When a player throws 20 consecutive scoreless innings at the major-league level, as Aaron Nola just has, he makes an implicit demand upon your time which, rendered explicitly, reads like this: Sit up and notice me! When that same player has Nola’s pedigree—drafted seventh overall by the Phillies in 2014; ranked in the Top 100 prospects in the game by this very publication that same year—but has not yet achieved consistent success in the majors, the demand is read at twice the volume.
Let’s start with the facts: Nola is striking out more batters than he did last year, on a rate basis, while at the same time walking fewer, generating more groundballs than he did last year, and allowing fewer flyballs to leave the ballpark. That last one is (probably) not really within his control, but let’s leave it in there to illustrate the general point, which is this: There’s no one thing that’s going right for Nola this year. He’s just gotten better across the board. It happens sometimes.
And that suggests that there’s little point trying to isolate just one thing he’s doing differently this year than last. He’s doing a lot of things differently. That’s how development happens. Here are a few things that probably matter.
No. 1: He’s Using His Pitches Differently.
Last year, Nola threw his changeup about 11.6 percent of the time. This year, just 7 percent of the time. But that’s not moving away from a great pitch; it’s using it more effectively. Last year, facing the order for the first time, Nola threw the changeup about 5.8 percent of the time, only thereafter jumping up to 13.6 percent (the second time through) and 16.7 percent later in the game. This year, the numbers look very different: Nola barely throws the changeup at all the first time through the order (just 0.8 percent of the time, or, in layman’s term, twice so far) and then hits opposing batters with it hard the second time (12.7 percent) before dialing back the third time and beyond (8.6 percent).
And what of his other three pitches? Well, his usage pattern is basically the same as last year (he starts with mostly four-seamers, then increasingly goes to his curve and sinker as the game progresses) but the ratio of the pitches has changed. His curve and sinker now account for 66 percent of all pitches he throws, up from 47 percent last year. That, according to his catcher Cameron Rupp, has made the difference. “You can get them out the first time around using that curveball and fastball,” Rupp said after Nola blanked St. Louis for seven innings earlier this week. “The second time around and the third time around, you have to start making adjustments and throwing something different. The changeup is that pitch. It’s been outstanding.”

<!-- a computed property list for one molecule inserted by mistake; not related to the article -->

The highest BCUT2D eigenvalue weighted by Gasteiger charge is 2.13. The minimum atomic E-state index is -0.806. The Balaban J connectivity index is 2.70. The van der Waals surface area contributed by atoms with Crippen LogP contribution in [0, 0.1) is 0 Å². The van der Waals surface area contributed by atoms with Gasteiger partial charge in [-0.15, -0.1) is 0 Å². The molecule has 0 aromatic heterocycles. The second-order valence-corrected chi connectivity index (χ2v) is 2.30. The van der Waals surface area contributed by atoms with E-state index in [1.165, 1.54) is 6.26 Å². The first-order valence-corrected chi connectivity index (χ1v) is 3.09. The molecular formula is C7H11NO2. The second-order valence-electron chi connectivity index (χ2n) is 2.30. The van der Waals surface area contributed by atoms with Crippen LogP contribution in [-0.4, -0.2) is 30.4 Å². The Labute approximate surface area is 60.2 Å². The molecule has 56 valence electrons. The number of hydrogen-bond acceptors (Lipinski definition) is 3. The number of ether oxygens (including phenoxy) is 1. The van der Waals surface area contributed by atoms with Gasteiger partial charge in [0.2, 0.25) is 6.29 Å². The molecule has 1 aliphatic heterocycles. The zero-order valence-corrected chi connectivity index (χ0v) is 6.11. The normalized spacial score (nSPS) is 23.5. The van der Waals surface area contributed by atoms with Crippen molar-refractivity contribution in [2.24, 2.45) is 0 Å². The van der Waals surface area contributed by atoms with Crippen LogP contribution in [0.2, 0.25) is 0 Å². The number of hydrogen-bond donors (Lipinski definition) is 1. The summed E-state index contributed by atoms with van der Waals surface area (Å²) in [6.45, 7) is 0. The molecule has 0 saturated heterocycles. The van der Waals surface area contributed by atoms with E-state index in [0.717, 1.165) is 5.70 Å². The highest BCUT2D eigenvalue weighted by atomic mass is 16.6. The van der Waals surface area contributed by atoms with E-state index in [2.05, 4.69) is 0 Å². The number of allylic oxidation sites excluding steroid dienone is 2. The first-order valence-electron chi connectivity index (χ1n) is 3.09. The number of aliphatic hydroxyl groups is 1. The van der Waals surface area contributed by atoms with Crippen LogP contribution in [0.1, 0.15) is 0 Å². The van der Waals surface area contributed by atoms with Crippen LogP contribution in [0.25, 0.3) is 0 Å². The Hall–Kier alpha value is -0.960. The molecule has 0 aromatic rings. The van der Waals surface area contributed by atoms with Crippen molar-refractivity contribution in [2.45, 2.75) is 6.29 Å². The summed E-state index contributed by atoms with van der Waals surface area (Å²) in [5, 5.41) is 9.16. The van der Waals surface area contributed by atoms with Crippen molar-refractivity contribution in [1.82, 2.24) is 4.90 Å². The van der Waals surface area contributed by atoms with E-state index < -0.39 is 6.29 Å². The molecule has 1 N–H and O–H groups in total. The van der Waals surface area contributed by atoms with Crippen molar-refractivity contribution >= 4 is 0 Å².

No. 2: He’s Stopped Leaving Pitches Over the Plate to Lefties.
This one’s an easy one, at least to write out: Nola has worked out how to hit his spots more effectively. Last year, he took a fairly standard approach against opposing hitters: down and away to lefties, and even further down and away against righties. Here are the charts:
This year, the approach has stayed the same, but he’s refined his execution:
Particularly against lefties, he’s abandoned the middle-lower part of the zone, but the trend is there against righties too. In short, he’s gotten better at keeping the ball away from hitters, which could be leading to the higher groundball rates he’s seen in the early going so far this year.
No. 3: He’s Adjusted His Arm Slot.
This is the last one, and it’s another one that’s best explained by pretty pictures. You’re about to see two charts. The first one shows Nola’s horizontal release point. The second shows his vertical release point. They both display data points for all four of his pitches, and for both his big-league seasons so far (this year and last). Go ahead, take a look at them. We’ll meet in a minute to regroup.
So, uh, did you see anything? I sure did. It’s not a random fluke, either—Nola’s been relatively consistent with his release point (across both dimensions) game to game. This appears to be an actual change he’s tried to make. Here’s what it looks like.
That’s The Man Himself, throwing against the Padres last year. Here he is this year, against the Nationals.
Quite stark, when you look at it that way. Instead of releasing the pitch with his arm stretched essentially straight, he’s now snapping his pitches over his elbow, which (I’m guessing) gives his pitches less arm-side run than they had before, and drives them into the zone with a bit more control than he had previously (hence point no. 2, above). Nothing appears to have changed too substantially with Nola’s velocity, so I’m guessing this change has played out more in terms of deception (less time for the hitter to see the ball?) and in command than anything else.
To recapitulate: When a pitcher (or, for that matter, a player) gets dramatically better early in his career, there’s usually a lot of things that go into it. You didn’t suddenly learn how to be an adult all in one go. You learned what FICA was one day, what property insurance was another, and how to say “I’m sorry” on a third. Nola’s equivalents this year, it seems, are a combination of a changed arm slot, improved command, and better sequencing of his pitches. He won’t break Orel Hershiser’s record (probably). But it does appear that he’s arrived on the scene for real this time.
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